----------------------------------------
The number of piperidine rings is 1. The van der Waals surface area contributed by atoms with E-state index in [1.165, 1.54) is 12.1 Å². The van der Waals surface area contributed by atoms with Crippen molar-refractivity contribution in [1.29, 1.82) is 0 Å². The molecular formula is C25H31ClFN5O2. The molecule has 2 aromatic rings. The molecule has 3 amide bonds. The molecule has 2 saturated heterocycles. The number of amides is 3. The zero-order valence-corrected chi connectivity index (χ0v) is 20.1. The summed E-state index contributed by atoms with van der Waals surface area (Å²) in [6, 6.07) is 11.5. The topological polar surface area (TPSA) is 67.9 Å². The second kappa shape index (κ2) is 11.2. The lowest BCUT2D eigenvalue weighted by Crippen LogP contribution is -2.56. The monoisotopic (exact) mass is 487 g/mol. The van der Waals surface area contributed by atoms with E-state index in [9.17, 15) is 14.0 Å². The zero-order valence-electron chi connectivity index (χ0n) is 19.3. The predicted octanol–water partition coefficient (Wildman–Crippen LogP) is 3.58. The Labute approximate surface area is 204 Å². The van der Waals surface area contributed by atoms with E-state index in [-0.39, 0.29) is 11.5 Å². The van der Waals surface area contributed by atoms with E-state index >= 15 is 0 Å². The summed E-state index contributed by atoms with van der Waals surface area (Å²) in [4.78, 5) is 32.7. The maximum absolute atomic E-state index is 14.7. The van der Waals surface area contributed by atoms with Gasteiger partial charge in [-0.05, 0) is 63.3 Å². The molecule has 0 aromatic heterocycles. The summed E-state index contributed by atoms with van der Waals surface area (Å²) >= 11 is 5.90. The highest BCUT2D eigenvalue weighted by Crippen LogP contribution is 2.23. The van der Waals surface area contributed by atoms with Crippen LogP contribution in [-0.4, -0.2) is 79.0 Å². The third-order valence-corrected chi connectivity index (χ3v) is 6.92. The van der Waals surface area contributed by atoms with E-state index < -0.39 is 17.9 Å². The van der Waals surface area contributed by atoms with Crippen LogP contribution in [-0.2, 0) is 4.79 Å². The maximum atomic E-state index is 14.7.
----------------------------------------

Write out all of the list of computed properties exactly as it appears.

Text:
The number of piperidine rings is 1. The van der Waals surface area contributed by atoms with E-state index in [1.165, 1.54) is 12.1 Å². The van der Waals surface area contributed by atoms with Crippen molar-refractivity contribution in [1.29, 1.82) is 0 Å². The molecular formula is C25H31ClFN5O2. The molecule has 2 aromatic rings. The molecule has 3 amide bonds. The molecule has 2 saturated heterocycles. The number of amides is 3. The zero-order valence-corrected chi connectivity index (χ0v) is 20.1. The summed E-state index contributed by atoms with van der Waals surface area (Å²) in [6, 6.07) is 11.5. The topological polar surface area (TPSA) is 67.9 Å². The second kappa shape index (κ2) is 11.2. The lowest BCUT2D eigenvalue weighted by Crippen LogP contribution is -2.56. The monoisotopic (exact) mass is 487 g/mol. The van der Waals surface area contributed by atoms with E-state index in [9.17, 15) is 14.0 Å². The zero-order valence-electron chi connectivity index (χ0n) is 19.3. The predicted octanol–water partition coefficient (Wildman–Crippen LogP) is 3.58. The Labute approximate surface area is 204 Å². The van der Waals surface area contributed by atoms with E-state index in [-0.39, 0.29) is 11.5 Å². The van der Waals surface area contributed by atoms with E-state index >= 15 is 0 Å². The summed E-state index contributed by atoms with van der Waals surface area (Å²) in [4.78, 5) is 32.7. The maximum absolute atomic E-state index is 14.7. The van der Waals surface area contributed by atoms with Gasteiger partial charge in [-0.05, 0) is 63.3 Å². The molecule has 0 aromatic heterocycles. The summed E-state index contributed by atoms with van der Waals surface area (Å²) >= 11 is 5.90. The highest BCUT2D eigenvalue weighted by Crippen LogP contribution is 2.23. The van der Waals surface area contributed by atoms with Crippen LogP contribution in [-0.4, -0.2) is 79.0 Å². The third-order valence-corrected chi connectivity index (χ3v) is 6.92. The van der Waals surface area contributed by atoms with E-state index < -0.39 is 17.9 Å². The van der Waals surface area contributed by atoms with Crippen LogP contribution in [-0.2, 0) is 4.79 Å². The maximum atomic E-state index is 14.7.